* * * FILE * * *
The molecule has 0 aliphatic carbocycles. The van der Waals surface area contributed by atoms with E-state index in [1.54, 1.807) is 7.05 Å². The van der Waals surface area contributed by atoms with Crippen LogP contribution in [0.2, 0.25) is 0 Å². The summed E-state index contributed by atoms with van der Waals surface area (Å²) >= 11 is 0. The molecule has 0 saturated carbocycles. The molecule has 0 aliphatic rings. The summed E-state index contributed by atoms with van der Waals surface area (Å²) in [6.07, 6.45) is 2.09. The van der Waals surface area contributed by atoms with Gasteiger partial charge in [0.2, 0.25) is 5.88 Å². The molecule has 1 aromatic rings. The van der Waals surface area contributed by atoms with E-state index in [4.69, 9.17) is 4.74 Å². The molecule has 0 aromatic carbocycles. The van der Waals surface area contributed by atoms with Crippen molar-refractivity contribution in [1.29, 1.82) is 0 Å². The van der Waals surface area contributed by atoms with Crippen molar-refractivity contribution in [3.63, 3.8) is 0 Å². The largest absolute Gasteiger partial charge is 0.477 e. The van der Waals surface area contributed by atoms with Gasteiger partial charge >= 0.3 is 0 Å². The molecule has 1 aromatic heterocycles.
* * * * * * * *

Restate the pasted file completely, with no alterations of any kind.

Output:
The molecule has 0 aliphatic carbocycles. The van der Waals surface area contributed by atoms with E-state index in [1.54, 1.807) is 7.05 Å². The van der Waals surface area contributed by atoms with Crippen LogP contribution in [0.2, 0.25) is 0 Å². The summed E-state index contributed by atoms with van der Waals surface area (Å²) >= 11 is 0. The molecule has 0 saturated carbocycles. The molecule has 0 aliphatic rings. The summed E-state index contributed by atoms with van der Waals surface area (Å²) in [6.07, 6.45) is 2.09. The van der Waals surface area contributed by atoms with Gasteiger partial charge in [0.2, 0.25) is 5.88 Å². The molecule has 1 aromatic rings. The van der Waals surface area contributed by atoms with E-state index in [4.69, 9.17) is 4.74 Å². The molecule has 0 aromatic carbocycles. The van der Waals surface area contributed by atoms with Crippen molar-refractivity contribution in [1.29, 1.82) is 0 Å². The van der Waals surface area contributed by atoms with Crippen molar-refractivity contribution in [3.63, 3.8) is 0 Å². The largest absolute Gasteiger partial charge is 0.477 e. The van der Waals surface area contributed by atoms with Gasteiger partial charge >= 0.3 is 0 Å². The molecule has 1 aromatic heterocycles.